July 5, 2012 at 3:57 PM
“At each concert, music is created anew,
according to a performer’s imagination."
–The Musician’s Way, p. 112
Whenever we perform, we aim for that “in-the-moment” feeling. We strive to immerse ourselves and our listeners in the emotion of the music.
Yet although we aspire to be freely creative on stage, we also need to be consistently accurate.
How can we unite spontaneous creativity with technical security? Here are 4 ways.
1. Practice Spontaneity
If our goal is to perform with spontaneous emotion, we need to emphasize free expression in the practice room.
Still, because practice involves repetition, staleness can easily creep in.
One way to vaccinate against staleness is to playfully vary any repetition.
For instance, after one clean run of solo passage, upon repeating it, we might tweak our tone and timing. In this way, we open ourselves to impromptu insights.
“Always try to find variety,” urged cellist Pablo Casals; “it is the secret of music.” (Casals and the Art of Interpretation, p. 161)
2. Feel Every Phrase
Although heartfelt expression is our goal, in practice, many tasks are head-driven: we analyze problems, test solutions, etc.
The trick is to make the problem-solving process as emotionally vibrant as it is intellectually engaging.
Personally, I bring a living quality to every sound I make, even when I’m unraveling technical snags. In so doing, my technical command serves my expressive notions.
Then, on stage, my practice habits empower me to give myself over to the music.
3. Embrace Possibility
A mind that’s open to expressive possibilities will find creative potential in any music.
For that reason, I ceaselessly look for new ways to shape the music I play. I never stop exploring, so I discover freshness everywhere.
In The Art of Possibility, the authors write that when we forsake this open mindset, we constrict into a sense of scarcity – we stop seeing options and opportunities.
But when we embrace possibility, there’s no limit to what we might come up with.
4. Savor the Moment
Music exists in time - it unfolds in the present and then contracts into the past.
When we savor the temporality of our art, we stop trying to over-control the future and, instead, celebrate each moment, whatever it brings.
This savoring quality is especially crucial when we practice or perform repertoire that we’ve known for ages.
Singer Tony Bennett encapsulated this concept in a 2005 interview. Speaking of his signature song, I Left My Heart in San Francisco, he said, “That song made me a world citizen. And when I do it, it always feels like the first time.”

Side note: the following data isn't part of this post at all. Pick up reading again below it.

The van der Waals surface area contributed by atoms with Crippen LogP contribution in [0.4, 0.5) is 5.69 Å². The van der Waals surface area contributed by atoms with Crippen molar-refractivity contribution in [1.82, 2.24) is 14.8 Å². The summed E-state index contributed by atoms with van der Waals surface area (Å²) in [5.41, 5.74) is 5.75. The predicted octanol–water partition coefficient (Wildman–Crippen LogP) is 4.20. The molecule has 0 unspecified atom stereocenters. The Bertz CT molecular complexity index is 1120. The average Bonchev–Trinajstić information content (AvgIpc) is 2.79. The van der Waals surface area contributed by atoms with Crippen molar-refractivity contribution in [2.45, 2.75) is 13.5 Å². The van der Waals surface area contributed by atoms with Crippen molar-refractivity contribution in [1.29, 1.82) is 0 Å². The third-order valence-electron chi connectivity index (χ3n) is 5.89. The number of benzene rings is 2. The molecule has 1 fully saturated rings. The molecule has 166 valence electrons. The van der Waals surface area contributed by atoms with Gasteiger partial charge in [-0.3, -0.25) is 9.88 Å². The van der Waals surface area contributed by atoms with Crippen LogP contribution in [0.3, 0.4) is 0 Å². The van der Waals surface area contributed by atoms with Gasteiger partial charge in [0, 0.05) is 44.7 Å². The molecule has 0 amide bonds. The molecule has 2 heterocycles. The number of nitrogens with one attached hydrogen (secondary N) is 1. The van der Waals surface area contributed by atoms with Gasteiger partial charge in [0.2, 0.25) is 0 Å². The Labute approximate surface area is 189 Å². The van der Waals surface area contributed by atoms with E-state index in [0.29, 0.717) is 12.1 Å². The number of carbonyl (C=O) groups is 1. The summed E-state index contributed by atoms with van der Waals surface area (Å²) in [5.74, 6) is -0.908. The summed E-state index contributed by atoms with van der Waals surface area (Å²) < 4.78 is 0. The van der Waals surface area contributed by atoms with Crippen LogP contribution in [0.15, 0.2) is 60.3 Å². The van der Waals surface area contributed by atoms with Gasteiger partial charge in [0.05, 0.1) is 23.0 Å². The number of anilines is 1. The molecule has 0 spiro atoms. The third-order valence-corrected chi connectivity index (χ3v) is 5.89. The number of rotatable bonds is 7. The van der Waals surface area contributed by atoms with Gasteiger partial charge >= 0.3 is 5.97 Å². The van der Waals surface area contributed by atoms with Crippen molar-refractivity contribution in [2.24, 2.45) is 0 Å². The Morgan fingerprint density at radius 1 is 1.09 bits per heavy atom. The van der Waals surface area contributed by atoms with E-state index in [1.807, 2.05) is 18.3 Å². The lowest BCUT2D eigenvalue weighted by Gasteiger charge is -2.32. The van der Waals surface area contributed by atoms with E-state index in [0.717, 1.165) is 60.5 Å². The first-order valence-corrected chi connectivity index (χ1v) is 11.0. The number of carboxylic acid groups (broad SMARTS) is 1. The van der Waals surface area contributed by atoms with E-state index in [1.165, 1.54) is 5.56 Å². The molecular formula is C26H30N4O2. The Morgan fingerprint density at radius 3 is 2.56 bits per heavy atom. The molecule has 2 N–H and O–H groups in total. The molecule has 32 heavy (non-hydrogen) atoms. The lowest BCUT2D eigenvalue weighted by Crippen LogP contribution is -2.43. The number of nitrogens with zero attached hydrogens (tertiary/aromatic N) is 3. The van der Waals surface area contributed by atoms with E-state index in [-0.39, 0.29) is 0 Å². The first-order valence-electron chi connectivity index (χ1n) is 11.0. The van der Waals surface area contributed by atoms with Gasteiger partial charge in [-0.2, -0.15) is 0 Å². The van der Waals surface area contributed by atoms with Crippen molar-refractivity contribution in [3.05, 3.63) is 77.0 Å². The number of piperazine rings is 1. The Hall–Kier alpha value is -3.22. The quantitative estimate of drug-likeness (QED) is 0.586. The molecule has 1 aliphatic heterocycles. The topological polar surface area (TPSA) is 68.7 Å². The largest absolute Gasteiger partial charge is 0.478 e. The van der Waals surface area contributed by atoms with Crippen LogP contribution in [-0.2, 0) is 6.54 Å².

© 2012 Gerald Klickstein
Last week I recorded at a pub session of English folk music, with a view to later transcription, a tune played by one of my colleagues, whom I'll call 'Chris'. Chris does not read music but has been playing folk music most of his long life. The tune he played was one he had composed himself and had been playing at sessions and festivals for a number of years. It had never been written down, so this was my chance (with his permission, of course). Chris played it through 3 times on his diatonic 2-row button accordion, making little variations each time in rhythm, ornaments and accentuation (you can't do much more on a button accordion), so I had to make a decision which of the 3 'versions' to transcribe. I ended up using bits from each, which is a valid approach in the tradition because the next time that tune is played it will be subtly different yet again.
Speaking about my own approach to spontaneity, I find that when I am practicing the two Paganini Centone sonatas I'm currently working on I naturally insert little ornaments or the like here and there. It works with Paganini (but probably not with Brahms!) and is encouraged by my teacher. The only thing is, I must hold myself in rein when playing in orchestra ;)
I think the broader scope of improvisation should be an integral part of any musician's training. In these modern times improvisation seems to be the preserve of jazz musicians, church organists, and theater actors (for when they forget their lines!).
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